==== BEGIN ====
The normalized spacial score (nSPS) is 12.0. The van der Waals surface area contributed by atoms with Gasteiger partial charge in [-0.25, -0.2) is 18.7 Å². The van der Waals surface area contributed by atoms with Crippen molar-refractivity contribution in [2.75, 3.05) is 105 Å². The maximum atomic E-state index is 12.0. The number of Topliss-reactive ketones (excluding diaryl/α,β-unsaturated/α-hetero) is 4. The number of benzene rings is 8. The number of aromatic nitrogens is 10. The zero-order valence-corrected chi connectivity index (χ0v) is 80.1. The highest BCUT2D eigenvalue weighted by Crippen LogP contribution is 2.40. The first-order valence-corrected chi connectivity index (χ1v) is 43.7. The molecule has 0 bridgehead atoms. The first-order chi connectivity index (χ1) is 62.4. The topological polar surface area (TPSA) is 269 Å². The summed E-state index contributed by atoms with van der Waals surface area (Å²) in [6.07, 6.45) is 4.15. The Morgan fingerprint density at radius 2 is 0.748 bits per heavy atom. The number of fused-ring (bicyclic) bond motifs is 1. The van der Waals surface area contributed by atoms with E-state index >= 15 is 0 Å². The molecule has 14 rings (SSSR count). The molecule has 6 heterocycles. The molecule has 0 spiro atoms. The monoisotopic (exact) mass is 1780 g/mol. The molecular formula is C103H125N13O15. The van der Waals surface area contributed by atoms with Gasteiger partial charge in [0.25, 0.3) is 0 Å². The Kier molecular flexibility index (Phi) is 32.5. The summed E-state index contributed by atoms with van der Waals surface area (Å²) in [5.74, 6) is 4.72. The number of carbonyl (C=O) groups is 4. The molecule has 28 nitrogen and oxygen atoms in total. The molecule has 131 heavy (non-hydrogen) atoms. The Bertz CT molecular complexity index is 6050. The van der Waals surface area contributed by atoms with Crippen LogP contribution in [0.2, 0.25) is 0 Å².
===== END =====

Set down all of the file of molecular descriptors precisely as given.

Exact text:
The normalized spacial score (nSPS) is 12.0. The van der Waals surface area contributed by atoms with Gasteiger partial charge in [-0.25, -0.2) is 18.7 Å². The van der Waals surface area contributed by atoms with Crippen molar-refractivity contribution in [2.75, 3.05) is 105 Å². The maximum atomic E-state index is 12.0. The number of Topliss-reactive ketones (excluding diaryl/α,β-unsaturated/α-hetero) is 4. The number of benzene rings is 8. The number of aromatic nitrogens is 10. The zero-order valence-corrected chi connectivity index (χ0v) is 80.1. The highest BCUT2D eigenvalue weighted by Crippen LogP contribution is 2.40. The first-order valence-corrected chi connectivity index (χ1v) is 43.7. The molecule has 0 bridgehead atoms. The first-order chi connectivity index (χ1) is 62.4. The topological polar surface area (TPSA) is 269 Å². The summed E-state index contributed by atoms with van der Waals surface area (Å²) in [6.07, 6.45) is 4.15. The Morgan fingerprint density at radius 2 is 0.748 bits per heavy atom. The number of fused-ring (bicyclic) bond motifs is 1. The van der Waals surface area contributed by atoms with E-state index >= 15 is 0 Å². The molecule has 14 rings (SSSR count). The molecule has 6 heterocycles. The molecule has 0 spiro atoms. The monoisotopic (exact) mass is 1780 g/mol. The molecular formula is C103H125N13O15. The van der Waals surface area contributed by atoms with Gasteiger partial charge in [0.25, 0.3) is 0 Å². The Kier molecular flexibility index (Phi) is 32.5. The summed E-state index contributed by atoms with van der Waals surface area (Å²) in [5.74, 6) is 4.72. The number of carbonyl (C=O) groups is 4. The molecule has 28 nitrogen and oxygen atoms in total. The molecule has 131 heavy (non-hydrogen) atoms. The Bertz CT molecular complexity index is 6050. The van der Waals surface area contributed by atoms with Crippen LogP contribution in [0.2, 0.25) is 0 Å².